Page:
Construction of new homes is not keeping pace with demand. Worse for first-time homebuyers, most of the new homes in or near Atlanta are too expensive to be starter homes. (AJC File Photo)
Photo: Andy Sharp
Photo: Andy Sharp

Atlanta home prices rising, but not as fast as many cities

Metro Atlanta home prices have climbed 5.6 percent during the past year, reinforced by a strong economy and a worsening shortage of houses for sale, according to a national survey measuring the value of residential real estate in 20 major metropolitan areas.

Atlanta is one of many markets where prices are outpacing wage increases.

Nearly all large American metros have seen solid – or spectacular – prices increases, as a growing economy feeds demand for housing, according to the S&P CoreLogic Case-Shiller Index.

The average national price was up 6.4 percent for the year, the 22nd consecutive month with prices rising higher than 5 percent, according to David Blitzer, chairman of the index committee at S&P Dow Jones. “Home prices continue to rack up gains two to three times greater than the inflation rate. Not only are prices rising consistently, they are doing so across the country.”

At the same time, adjusted for inflation, average hourly pay nationally hasn’t changed during the past year, according to the Bureau of Labor Statistics.

In Atlanta, the median pay in Atlanta has inched up only 1.9 percent during the past year, according to Glassdoor.

Still, efforts to add to the inventory of modestly priced homes are relatively limited. Lower-priced homes exist, but many are in less desirable or dangerous areas.

“Affordability – a measure based on income, mortgage rates and home prices – has gotten consistently worse over the last 18 months,” Blitzer said.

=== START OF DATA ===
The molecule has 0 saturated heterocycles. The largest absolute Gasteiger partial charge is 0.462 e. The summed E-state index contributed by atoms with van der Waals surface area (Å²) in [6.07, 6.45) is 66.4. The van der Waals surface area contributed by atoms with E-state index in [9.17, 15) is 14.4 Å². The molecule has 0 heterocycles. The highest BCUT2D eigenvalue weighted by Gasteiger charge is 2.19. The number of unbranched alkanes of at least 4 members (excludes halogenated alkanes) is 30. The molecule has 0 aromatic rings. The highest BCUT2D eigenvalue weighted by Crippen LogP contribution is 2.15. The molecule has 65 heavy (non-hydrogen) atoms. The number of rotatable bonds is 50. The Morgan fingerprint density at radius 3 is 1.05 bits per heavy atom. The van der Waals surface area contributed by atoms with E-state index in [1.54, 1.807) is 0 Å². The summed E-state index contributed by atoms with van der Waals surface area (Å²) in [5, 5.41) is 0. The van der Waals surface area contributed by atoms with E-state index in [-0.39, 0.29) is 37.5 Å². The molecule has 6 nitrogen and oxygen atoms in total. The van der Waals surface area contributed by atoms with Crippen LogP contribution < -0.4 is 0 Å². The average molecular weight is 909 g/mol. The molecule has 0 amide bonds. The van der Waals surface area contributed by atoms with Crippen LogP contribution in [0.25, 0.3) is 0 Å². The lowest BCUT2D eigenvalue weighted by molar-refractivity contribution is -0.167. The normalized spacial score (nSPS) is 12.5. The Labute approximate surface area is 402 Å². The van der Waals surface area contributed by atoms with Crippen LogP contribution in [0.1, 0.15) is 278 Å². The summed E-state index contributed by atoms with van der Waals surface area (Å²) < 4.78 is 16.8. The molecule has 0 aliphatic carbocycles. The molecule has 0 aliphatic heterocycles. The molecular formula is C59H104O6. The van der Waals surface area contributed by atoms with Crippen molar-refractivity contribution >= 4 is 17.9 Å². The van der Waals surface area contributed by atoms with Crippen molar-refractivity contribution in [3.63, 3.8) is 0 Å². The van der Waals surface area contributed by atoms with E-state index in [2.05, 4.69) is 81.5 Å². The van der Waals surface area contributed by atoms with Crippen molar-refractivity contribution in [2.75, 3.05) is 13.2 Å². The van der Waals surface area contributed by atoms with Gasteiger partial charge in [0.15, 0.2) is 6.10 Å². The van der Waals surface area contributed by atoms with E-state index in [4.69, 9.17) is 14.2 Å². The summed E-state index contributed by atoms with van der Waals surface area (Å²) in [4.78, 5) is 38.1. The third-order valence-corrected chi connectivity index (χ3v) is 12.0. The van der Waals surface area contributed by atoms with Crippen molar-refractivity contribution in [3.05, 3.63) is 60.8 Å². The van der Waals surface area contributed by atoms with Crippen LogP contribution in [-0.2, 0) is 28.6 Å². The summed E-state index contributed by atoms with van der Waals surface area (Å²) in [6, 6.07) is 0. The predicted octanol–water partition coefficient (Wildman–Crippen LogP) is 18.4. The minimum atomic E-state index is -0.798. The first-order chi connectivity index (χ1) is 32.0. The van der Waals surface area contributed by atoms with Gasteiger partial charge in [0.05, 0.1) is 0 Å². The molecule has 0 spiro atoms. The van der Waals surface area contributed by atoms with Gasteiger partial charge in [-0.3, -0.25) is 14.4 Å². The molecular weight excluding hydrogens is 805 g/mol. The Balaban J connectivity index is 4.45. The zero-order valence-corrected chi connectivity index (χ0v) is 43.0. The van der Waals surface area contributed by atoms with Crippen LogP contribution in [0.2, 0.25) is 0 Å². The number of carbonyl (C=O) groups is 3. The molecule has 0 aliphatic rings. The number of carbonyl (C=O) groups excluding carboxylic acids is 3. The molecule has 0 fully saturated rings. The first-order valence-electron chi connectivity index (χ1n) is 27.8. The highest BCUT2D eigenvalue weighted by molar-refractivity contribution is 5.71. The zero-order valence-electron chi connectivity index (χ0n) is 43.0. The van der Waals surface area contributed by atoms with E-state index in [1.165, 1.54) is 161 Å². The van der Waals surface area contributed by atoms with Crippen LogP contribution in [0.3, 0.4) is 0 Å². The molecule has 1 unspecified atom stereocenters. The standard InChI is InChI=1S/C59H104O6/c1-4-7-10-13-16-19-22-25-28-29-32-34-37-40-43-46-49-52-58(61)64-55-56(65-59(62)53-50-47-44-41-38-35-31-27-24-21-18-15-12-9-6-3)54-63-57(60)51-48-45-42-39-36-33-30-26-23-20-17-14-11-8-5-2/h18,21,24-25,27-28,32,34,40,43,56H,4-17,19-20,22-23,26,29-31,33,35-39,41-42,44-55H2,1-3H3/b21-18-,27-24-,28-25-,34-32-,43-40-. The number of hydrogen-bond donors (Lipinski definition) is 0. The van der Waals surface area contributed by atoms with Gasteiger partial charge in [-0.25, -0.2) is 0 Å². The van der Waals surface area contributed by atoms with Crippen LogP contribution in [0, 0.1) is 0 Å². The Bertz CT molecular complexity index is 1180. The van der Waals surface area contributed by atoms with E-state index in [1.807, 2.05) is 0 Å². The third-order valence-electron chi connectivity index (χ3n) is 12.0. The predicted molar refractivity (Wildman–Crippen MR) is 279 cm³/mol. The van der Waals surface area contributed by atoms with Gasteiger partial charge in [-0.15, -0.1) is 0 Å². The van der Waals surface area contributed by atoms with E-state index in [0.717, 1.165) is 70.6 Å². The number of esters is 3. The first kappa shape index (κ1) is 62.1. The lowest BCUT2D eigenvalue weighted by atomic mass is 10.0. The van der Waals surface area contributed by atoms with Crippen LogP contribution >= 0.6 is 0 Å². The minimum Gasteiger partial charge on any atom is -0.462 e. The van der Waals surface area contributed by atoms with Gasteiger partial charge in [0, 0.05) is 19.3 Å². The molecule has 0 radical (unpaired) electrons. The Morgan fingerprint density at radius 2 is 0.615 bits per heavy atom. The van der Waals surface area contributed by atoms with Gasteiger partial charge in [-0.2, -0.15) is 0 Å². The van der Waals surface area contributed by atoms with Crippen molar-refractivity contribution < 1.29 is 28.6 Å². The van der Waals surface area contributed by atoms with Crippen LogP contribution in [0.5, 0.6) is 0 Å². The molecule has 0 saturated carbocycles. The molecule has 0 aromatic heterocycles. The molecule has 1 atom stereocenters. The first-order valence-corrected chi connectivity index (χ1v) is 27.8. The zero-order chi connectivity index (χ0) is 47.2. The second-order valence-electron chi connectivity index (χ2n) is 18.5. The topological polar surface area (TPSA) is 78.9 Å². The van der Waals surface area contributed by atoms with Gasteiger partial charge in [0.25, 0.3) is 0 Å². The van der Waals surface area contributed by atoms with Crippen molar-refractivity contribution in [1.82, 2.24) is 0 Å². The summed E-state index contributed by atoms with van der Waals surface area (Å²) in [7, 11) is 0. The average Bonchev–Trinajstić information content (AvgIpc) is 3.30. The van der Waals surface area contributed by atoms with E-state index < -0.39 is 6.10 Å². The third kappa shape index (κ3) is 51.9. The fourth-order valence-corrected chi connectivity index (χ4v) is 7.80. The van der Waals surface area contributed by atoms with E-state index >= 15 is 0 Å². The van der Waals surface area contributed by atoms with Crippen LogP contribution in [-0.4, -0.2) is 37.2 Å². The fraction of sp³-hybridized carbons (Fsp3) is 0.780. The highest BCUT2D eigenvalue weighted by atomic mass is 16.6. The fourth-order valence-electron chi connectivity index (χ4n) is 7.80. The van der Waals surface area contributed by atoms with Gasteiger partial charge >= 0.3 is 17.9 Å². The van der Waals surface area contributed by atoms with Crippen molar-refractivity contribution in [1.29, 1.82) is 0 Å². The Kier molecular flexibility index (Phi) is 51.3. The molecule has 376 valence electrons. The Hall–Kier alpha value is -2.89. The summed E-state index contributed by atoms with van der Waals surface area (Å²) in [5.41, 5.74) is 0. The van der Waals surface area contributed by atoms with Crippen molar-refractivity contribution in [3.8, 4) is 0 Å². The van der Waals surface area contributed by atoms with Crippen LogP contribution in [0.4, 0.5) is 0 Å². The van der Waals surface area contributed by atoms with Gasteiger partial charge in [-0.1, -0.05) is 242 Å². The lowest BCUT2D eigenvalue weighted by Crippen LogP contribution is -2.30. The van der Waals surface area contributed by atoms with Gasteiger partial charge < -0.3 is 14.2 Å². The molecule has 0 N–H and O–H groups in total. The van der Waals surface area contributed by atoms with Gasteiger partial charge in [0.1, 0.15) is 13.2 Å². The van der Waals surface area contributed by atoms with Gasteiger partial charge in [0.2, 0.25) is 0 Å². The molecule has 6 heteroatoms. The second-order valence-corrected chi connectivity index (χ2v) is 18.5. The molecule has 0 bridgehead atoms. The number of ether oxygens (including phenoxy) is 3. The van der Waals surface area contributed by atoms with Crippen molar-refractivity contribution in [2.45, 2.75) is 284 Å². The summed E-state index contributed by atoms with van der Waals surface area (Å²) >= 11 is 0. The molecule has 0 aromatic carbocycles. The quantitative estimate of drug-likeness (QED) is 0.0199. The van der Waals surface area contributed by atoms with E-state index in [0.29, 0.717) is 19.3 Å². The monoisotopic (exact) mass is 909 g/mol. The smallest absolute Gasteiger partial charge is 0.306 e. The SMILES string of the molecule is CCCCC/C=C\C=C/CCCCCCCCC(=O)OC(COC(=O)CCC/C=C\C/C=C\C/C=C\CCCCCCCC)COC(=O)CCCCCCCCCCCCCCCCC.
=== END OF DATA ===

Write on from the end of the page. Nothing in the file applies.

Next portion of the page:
Fewer homes are being listed for sale. Fewer homes are being sold. And construction is not picking up the pace to handle demand. That means most new houses here are far too expensive for first-time buyers. Experts say the price of land in desirable areas forces builders to put up expensive houses.

Case-Shiller tracks only homes that have been previously sold. But other surveys, like that of Re/Max Georgia, show even more acceleration in home prices.

As long as the economy is creating jobs, the trend will continue, said Ruben Gonzalez, chief economist for Keller Williams. “The current shortage of existing homes for sale, particularly in the entry-level price ranges, is likely to maintain upward pressure on price appreciation,” he said.

Yet the problem seems to be worsening faster in other cities: Atlanta’s price hike was only the 13th strongest among the nation’s 20 largest metros, according to the S&P CoreLogic Case-Shiller Index.

Seattle prices rose 13.6 percent during the past year, Las Vegas prices were up 12.6 percent; and San Francisco’s were up 10.9 percent.

The weakest price increases were in Washington, D.C., where prices edged up 3.1 percent during the past year, and Chicago, which had an increase of 3.3 percent.

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